Authors have heard the same advice from their agents, fellow author friends, and even publishers time and again: if they want readers to know about their books, they should hire independent publicists to supplement publishers’ publicity campaigns. The new normal is this: independent presses and major publishers alike expect many authors to do the lion’s share of their own publicity.

This means that authors must own or share functions ranging from providing publishers with media contacts; promoting their work via their (hopefully robust) social media channels; scheduling book talks; writing supplemental press materials; and pursuing local or niche media. In-house publicists do fantastic work and are ardent believers in the printed word, but belief is not enough. In an age when the publishing industry is largely consolidated under a handful of corporate umbrellas, in-house publicists are often juggling several book campaigns at a time. They seldom have the bandwidth to conduct comprehensive research and follow up with publicity avenues that are off their beaten paths.

The average author may not have the time, either, but an independent publicist can step in and supplement an author and publisher’s plans. But to get the most out of an independent publicist, an author needs to bring someone on as early as possible, since the main window of media opportunity occurs within a month or two of publication date. Here are a few tips to help authors get started.

● Plan ahead: Ideally you should begin working with a publicist six months before publication date.

● Get recommendations: Book publicity is a special beast, so it’s smart to hire a freelancer with publishing experience. Book reviewers and other literary media have specific calendars and particular protocols. Ask your publisher, agent, and colleagues for suggestions.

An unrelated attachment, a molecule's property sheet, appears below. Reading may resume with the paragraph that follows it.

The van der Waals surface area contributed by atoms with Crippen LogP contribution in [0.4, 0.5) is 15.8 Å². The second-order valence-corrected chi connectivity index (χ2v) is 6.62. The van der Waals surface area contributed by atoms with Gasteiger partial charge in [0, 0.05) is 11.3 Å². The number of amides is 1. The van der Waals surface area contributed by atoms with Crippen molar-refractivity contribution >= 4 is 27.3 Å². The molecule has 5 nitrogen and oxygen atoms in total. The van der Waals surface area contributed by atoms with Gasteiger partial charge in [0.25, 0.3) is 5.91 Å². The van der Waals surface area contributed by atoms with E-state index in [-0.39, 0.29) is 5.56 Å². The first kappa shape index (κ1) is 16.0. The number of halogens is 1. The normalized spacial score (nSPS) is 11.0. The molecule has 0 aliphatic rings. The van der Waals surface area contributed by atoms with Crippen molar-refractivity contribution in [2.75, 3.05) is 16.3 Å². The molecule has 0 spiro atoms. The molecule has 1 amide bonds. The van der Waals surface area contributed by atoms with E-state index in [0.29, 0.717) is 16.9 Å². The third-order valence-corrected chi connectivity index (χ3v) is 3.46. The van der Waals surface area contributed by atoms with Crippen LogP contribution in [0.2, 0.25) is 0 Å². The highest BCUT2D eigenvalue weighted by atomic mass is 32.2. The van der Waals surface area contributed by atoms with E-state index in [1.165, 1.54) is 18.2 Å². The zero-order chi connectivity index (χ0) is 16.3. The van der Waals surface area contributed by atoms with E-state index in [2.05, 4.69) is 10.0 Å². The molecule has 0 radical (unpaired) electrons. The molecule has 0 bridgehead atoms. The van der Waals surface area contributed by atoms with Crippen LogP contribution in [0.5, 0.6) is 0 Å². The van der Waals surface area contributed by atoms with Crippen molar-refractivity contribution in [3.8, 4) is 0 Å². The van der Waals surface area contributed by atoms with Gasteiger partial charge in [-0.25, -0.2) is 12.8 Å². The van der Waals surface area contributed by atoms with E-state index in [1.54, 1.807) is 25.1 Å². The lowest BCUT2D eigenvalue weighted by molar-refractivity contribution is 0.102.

● Do your homework: Publishing Trends publishes a freelance publicist contact sheet every year that “includes several firms and individuals specializing in a wide range of genres and approaches,” which is a great place to start. Next, research and review publicists’ websites to see which have worked with books in the same genre as yours and what each specializes in.

● Listen to word of mouth: When you’ve found a potential candidate, speak with other authors to get their views on working with that firm or publicist.

● Evaluate your options: Schedule interviews by phone, Skype, or in person. Before meetings, send sample chapters, a list of your publicity goals, information about your publisher’s publicity campaign, and your budget.

● Be upfront: Ask about services and fees, find out what the publicist considers to be a successful campaign, and ask for a proposal.

● Caveat lector: Be suspicious of publicists who make guarantees. When you’re working with the media, interviews may be bumped by breaking news stories and reviews can be postponed or canceled.

Once a publicist is hired, what can authors expect—and how should they manage the relationship for maximum effect?

● An experienced publicist will not step on your publisher’s toes and will develop a complementary campaign to fit your needs and budget. Publicists are part of a team that includes you and your publisher. Make sure everyone is open to working together.

● Ask for a timeline so you know the overall plan.

● A publicist should use pitches tailored to fit each audience. There is no one-size-fits-all approach.

● Follow-up is key. If your publicist is just sending emails without any kind of follow-up, the pitch will probably be lost.

Hiring independent publicists to supplement publishers’ plans is an excellent way for authors to find and connect with their readers. A publicist is an author’s sounding board, marketing advisor, and navigator of the publishing process.

Rachel Tarlow Gul and Jennifer Richards are the owners of Over the River Public Relations, a publicity firm specializing in cross-channel marketing, media, and word-of-mouth campaigns for books and authors.